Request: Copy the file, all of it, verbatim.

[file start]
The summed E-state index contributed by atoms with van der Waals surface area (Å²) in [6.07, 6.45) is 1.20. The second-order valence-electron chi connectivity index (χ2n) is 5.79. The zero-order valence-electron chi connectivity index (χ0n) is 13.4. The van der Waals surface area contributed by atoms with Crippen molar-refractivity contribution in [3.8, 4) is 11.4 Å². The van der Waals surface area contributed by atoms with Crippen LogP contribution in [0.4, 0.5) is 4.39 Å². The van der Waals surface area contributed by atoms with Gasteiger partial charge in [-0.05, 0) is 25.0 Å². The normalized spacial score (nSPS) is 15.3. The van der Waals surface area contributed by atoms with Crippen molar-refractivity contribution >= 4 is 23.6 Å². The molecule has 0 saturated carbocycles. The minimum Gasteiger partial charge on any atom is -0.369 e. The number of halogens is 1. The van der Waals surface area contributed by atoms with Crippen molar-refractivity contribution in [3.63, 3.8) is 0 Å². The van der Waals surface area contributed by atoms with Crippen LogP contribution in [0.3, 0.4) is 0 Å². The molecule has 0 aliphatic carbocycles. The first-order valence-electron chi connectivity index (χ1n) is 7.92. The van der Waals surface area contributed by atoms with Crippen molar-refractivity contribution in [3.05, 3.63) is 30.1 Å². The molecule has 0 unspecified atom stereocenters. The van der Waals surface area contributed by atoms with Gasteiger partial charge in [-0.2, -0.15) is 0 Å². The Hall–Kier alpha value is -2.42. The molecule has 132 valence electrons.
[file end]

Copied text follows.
The summed E-state index contributed by atoms with van der Waals surface area (Å²) in [6.07, 6.45) is 1.20. The second-order valence-electron chi connectivity index (χ2n) is 5.79. The zero-order valence-electron chi connectivity index (χ0n) is 13.4. The van der Waals surface area contributed by atoms with Crippen molar-refractivity contribution in [3.8, 4) is 11.4 Å². The van der Waals surface area contributed by atoms with Crippen LogP contribution in [0.4, 0.5) is 4.39 Å². The van der Waals surface area contributed by atoms with Gasteiger partial charge in [-0.05, 0) is 25.0 Å². The normalized spacial score (nSPS) is 15.3. The van der Waals surface area contributed by atoms with Crippen molar-refractivity contribution >= 4 is 23.6 Å². The molecule has 0 saturated carbocycles. The minimum Gasteiger partial charge on any atom is -0.369 e. The number of halogens is 1. The van der Waals surface area contributed by atoms with Crippen molar-refractivity contribution in [3.63, 3.8) is 0 Å². The van der Waals surface area contributed by atoms with Crippen LogP contribution in [0.3, 0.4) is 0 Å². The molecule has 0 aliphatic carbocycles. The first-order valence-electron chi connectivity index (χ1n) is 7.92. The van der Waals surface area contributed by atoms with Crippen molar-refractivity contribution in [3.05, 3.63) is 30.1 Å². The molecule has 0 unspecified atom stereocenters. The van der Waals surface area contributed by atoms with Gasteiger partial charge in [-0.2, -0.15) is 0 Å². The Hall–Kier alpha value is -2.42. The molecule has 132 valence electrons.